What was the most important thing in terms of staying true to the original work?

In my opinion, I stayed very true to the short story. Itís that kind of thing that, for the people whoíve seen it, it definitely splits an audience. And I think that people who are really die hard Clive fans, and this goes with anything, Harry Potter, Da Vinci Code, people who really love books sometimes really get angry at films. You know, because they are like, ĎOh my God they didnít put that in!í And for me, I think I put every ounce in from the short story into the film. Now sometimes I didnít always use it with the same characters that do it in the book. I think the biggest change that you are going to see in the film from the short story is, I altered Stephen Graceís trauma and his back story and ultimately the climax. I supplemented that character with another character named Joshua [Jonathan Readwin], who kind of takes on the role of Stephen in the short story. So although things are different, everything is there. And for me, the most important thing, and it is almost essentially word for word from the short story, is the scene with the meat. That is in the movie, full on, almost exactly as it is in the short story. Because for me that is the most important thing. That was the crux of that short story. So that is in the film in its entirety.

Itís always an odd thing when somebody claims you canít judge a film unless you read the book, because a film should stand on itís own merits.

Yeah, theyíre separate mediums. And Iím sure thatÖ I think itís funny because Iíve worked with Clive so long, that a lot of people who, if someone doesnít like the movie theyíre like, ĎOh, Clive just put his name on it.í And that is just not true. I mean, I work very closely with Clive, he was involved in the stuff. And for me, he is the only guy I need to please. I need to please Clive and I need to please myself. I love the fans, you know, I love Cliveís fans, but you canít make a movie for fans of literature. The percentage of people seeing a film is usually much greater than the people reading literature. Youíre making a film for a completely different audience, really.

How much is he physically involved, whether it means him being on the set, or involved in the production?

Well it changes with every project because Clive is always writing his novels and painting and heís working on a thousand different things at once. So Iíll do a draft of a script, Iíll send it his way and heíll read it and throw in some thoughts. For Dread, he came up over for pre-production, he was involved when we were putting the casting together and working out some previs effects and stuff like that. But he wasnít there for production. Like, on MIDNIGHT MEAT TRAIN, he came in and out of production. I mean, that was much easier because we shot in L.A.. And on Book of Blood, he kind of came in the same way, he came once during production and stayed for a little while and came back when they did some - theyíre not re-shoots, they were shoots later on where they did all this ghost stuff. They did that separately and he was there for that. So its always different. Heís not always there for the whole thing. You just canít do that. For Midnight Meat Train and Book of Blood, we were introducing new filmmakers into our mix, which is usually what we do. We have a director and a writer, so itís not someone we work so closely with. Iím part of that Midnight Picture Show team, so itís kind of like our shorthand is so short that I and the producers, Joe, Jorge [Saralegui] and Clive, that itís like a family production, you know. It was much easier, and our shorthand was so tight. It was quite an easy production.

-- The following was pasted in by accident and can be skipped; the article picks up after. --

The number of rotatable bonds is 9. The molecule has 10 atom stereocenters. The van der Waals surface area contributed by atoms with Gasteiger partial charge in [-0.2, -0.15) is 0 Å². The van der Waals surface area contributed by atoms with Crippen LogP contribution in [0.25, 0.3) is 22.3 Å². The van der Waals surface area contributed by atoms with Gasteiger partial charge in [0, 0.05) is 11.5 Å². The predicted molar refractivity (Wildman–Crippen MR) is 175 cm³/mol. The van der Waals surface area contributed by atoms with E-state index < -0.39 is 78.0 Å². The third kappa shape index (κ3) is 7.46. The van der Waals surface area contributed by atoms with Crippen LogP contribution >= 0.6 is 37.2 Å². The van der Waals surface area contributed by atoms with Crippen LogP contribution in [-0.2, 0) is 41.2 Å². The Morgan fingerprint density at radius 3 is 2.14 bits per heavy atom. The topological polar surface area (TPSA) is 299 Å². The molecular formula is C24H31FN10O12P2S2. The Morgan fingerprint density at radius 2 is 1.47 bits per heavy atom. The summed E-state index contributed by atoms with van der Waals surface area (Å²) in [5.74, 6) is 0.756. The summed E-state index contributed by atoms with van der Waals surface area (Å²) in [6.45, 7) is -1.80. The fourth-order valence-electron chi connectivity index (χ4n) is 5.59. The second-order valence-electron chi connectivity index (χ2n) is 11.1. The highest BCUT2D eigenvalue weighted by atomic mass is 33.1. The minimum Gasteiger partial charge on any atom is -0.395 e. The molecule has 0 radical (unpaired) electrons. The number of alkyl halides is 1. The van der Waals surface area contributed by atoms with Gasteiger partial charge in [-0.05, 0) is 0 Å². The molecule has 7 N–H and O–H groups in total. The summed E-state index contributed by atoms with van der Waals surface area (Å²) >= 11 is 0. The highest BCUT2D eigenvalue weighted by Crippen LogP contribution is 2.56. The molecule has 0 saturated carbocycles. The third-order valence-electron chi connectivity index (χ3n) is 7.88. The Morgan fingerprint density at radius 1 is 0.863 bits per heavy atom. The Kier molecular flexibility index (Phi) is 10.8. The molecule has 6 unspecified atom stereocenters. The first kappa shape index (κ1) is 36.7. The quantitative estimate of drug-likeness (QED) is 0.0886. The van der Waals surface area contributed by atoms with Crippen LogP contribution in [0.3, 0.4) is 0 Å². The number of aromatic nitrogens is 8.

Now of course I have to ask you about the HELLRAISER remake. How are you involved? Is it happening?

We are involved in the peripheral right now. I mean, Iím a co-producer on itÖ there hasnít been a lot of movement on it yet, and the last we heard is that they really wanted to do something in 3D. I donít know. I donít know if it is going to get off the ground or what. It is definitely not something that we are actively developing right now.

I know that Doug Bradley isnít really happy about it, and a lot of the fans are a little frustrated with all the remake news. Do you think it is really something that could be remade and still be relevant?

Yeah, I think so. I think there is a remake. I definitelyÖ I may not like the remakes or like all the remakes, but Iím definitely not against remaking films. The one bad thing about a remake is that the studios tend to get on a trend and like, we can only make remakes and we can only make property that is based off of a video game and very successful books. And that limits making original material.

I agree.

But the idea of making a remake for me is, you know, you look back at the Universal Pictures and Dracula and the Wolfman, if your monster gets remade in this day and age, that means its iconic. Robert Englund is part of a legacy now with Freddy getting remade, and Leatherface and all that stuff. And I think what it also does is it makes younger generations aware of the original film. We have thousands of people now renting the original movies which they may have not bothered doing. So I think that is a good thing.

What is your favorite Clive Barker film? Send questions and/or comments to JimmyO@JoBlo.com

Source: AITH